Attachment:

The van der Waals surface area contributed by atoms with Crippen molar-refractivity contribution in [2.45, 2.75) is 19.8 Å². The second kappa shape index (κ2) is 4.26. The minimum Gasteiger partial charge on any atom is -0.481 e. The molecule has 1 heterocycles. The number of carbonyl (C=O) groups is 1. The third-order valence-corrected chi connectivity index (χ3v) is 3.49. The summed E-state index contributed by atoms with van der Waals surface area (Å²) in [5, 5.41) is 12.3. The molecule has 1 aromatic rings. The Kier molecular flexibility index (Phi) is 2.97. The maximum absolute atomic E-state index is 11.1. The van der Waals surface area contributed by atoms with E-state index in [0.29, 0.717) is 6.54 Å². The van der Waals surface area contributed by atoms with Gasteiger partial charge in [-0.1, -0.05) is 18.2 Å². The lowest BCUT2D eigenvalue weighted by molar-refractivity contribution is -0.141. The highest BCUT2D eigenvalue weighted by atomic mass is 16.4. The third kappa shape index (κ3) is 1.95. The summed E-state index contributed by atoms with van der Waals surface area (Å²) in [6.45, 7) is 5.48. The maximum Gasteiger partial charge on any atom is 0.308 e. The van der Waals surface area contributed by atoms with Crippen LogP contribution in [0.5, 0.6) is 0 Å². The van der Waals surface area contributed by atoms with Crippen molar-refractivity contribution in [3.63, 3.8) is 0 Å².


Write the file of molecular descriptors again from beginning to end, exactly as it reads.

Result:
The van der Waals surface area contributed by atoms with Crippen molar-refractivity contribution in [2.45, 2.75) is 19.8 Å². The second kappa shape index (κ2) is 4.26. The minimum Gasteiger partial charge on any atom is -0.481 e. The molecule has 1 heterocycles. The number of carbonyl (C=O) groups is 1. The third-order valence-corrected chi connectivity index (χ3v) is 3.49. The summed E-state index contributed by atoms with van der Waals surface area (Å²) in [5, 5.41) is 12.3. The molecule has 1 aromatic rings. The Kier molecular flexibility index (Phi) is 2.97. The maximum absolute atomic E-state index is 11.1. The van der Waals surface area contributed by atoms with E-state index in [0.29, 0.717) is 6.54 Å². The van der Waals surface area contributed by atoms with Gasteiger partial charge in [-0.1, -0.05) is 18.2 Å². The lowest BCUT2D eigenvalue weighted by molar-refractivity contribution is -0.141. The highest BCUT2D eigenvalue weighted by atomic mass is 16.4. The third kappa shape index (κ3) is 1.95. The summed E-state index contributed by atoms with van der Waals surface area (Å²) in [6.45, 7) is 5.48. The maximum Gasteiger partial charge on any atom is 0.308 e. The van der Waals surface area contributed by atoms with Crippen LogP contribution in [0.5, 0.6) is 0 Å². The van der Waals surface area contributed by atoms with Crippen molar-refractivity contribution in [3.63, 3.8) is 0 Å².